I have a sneaking suspicion that Dear John will finally topple Avatars reign as the number one movie of the weekend. I went and saw Dear John on an early Friday afternoon and the theater was ¾ filled. Of course, teenage girls skipping school or groups of mothers who no longer have a Twilight film to swoon over filled the majority of those seats. I guess in the absence of the Twilight hunks, Channing Tatum is the next best thing to look at, and unfortunately, that’s his only job the entire movie.
The group of girls sitting behind me filled my ears with tales of who was kissing who, who was backstabbing who and a humorous number about some people they knew who went swimming in a local pond drunk. I was so engrossed eavesdropping in on their conversation while the previews were rolling, I almost didn’t realize the movie had begun. This is in fact a very low-key romance (no comedy whatsoever) that pales in comparison to the likes of the Notebook, which was also by the same author. In this version of his same story told over and over, we have John played by Channing Tatum who looks great and has all the personality of a pillar of granite, falling in love with Savannah played by Amanda Seyfried who has a goldfish face but can actually act enough to make their relationship seem important (if a relationship between a rock and a goldfish could be important).
What threw me for a loop was the turn of Richard Jenkins as Channing’s father. He may not have any lines and the acting may be subversive, but it was their relationship I ended up caring for more than anything else in the movie. Now, I haven’t paid much attention to Richard Jenkins much in the past, but after his turn here and also in The Visitor (you have to see that) I can honestly say he is a great actor. I also enjoyed the pacing, slow and deliberate, nothing too experimental or boring, but carefully shot and timed conversations that are backed by the right popular music doesn’t present anything new, but makes falling in love seem, well… romantic.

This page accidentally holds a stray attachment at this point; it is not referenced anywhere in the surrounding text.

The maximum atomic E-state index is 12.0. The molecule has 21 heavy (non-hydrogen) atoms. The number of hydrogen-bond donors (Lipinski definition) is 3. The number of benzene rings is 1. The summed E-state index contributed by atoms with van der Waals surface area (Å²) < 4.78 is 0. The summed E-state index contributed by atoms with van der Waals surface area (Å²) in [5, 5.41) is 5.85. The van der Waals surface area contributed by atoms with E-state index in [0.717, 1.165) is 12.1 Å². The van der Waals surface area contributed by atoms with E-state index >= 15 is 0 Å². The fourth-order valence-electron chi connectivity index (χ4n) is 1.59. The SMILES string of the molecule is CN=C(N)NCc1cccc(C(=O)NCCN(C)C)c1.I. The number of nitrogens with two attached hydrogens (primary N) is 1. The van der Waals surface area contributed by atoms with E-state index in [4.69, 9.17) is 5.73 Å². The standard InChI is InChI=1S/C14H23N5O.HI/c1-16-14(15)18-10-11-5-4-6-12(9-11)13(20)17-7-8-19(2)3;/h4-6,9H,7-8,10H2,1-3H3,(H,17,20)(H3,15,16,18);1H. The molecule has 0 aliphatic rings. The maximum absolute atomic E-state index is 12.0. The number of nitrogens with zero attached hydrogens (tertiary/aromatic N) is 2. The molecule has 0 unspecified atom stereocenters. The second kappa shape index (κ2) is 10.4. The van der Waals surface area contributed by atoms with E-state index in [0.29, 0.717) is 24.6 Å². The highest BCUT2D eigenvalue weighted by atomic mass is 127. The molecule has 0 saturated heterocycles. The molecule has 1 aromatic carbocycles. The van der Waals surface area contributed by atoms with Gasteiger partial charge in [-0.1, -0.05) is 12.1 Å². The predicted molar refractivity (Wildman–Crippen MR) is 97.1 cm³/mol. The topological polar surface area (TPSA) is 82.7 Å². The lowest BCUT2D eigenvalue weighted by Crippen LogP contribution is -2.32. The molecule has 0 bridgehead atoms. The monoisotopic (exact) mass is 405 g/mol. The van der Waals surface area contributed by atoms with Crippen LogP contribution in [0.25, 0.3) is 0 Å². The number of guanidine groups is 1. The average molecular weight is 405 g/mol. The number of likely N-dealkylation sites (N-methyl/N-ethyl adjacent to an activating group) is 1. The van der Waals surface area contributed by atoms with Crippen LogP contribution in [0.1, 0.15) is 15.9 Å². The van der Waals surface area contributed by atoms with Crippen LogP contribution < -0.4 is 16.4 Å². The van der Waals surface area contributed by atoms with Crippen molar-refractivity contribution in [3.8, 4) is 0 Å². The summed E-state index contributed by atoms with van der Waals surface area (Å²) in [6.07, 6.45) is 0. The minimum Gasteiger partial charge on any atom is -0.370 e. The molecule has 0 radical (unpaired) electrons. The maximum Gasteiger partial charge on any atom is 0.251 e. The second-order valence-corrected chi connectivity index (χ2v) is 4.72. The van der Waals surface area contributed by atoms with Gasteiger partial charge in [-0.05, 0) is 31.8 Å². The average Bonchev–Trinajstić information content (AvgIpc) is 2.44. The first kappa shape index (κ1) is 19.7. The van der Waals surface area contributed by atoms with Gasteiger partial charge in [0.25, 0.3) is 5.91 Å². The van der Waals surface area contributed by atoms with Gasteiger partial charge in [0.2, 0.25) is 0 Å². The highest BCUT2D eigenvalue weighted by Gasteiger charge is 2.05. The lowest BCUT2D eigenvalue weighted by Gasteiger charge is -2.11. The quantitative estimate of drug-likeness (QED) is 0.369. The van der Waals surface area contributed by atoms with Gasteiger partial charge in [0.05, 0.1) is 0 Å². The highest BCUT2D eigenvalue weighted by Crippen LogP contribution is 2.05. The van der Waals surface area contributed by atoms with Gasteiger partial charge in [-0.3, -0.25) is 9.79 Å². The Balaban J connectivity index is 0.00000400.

Of course, there has to be a major flaw with the movie that takes it down a few notches and almost destroys the warm fuzzy feelings I was beginning to have for the movie. The ending. Oh how I loathe a predictable and saccharine ending, but at the same time, I feel that if an audience has sat through the pains and heartaches of a relationship throughout the duration of the film, they should be awarded with some sort of payoff. Not so in this film. I guess they were trying to throw us off or something, but talk about a head-scratcher. Granted, the relationship between father and son is way better than the one between granite and goldfish, but as the annoying TMI girls behind me put it… “That was the worst ending ever!” All I could do was chuckle out loud.
See it now!!!!
See it in theaters!!!
Rent it on DVD/BluRay!!
Wait for it on TV!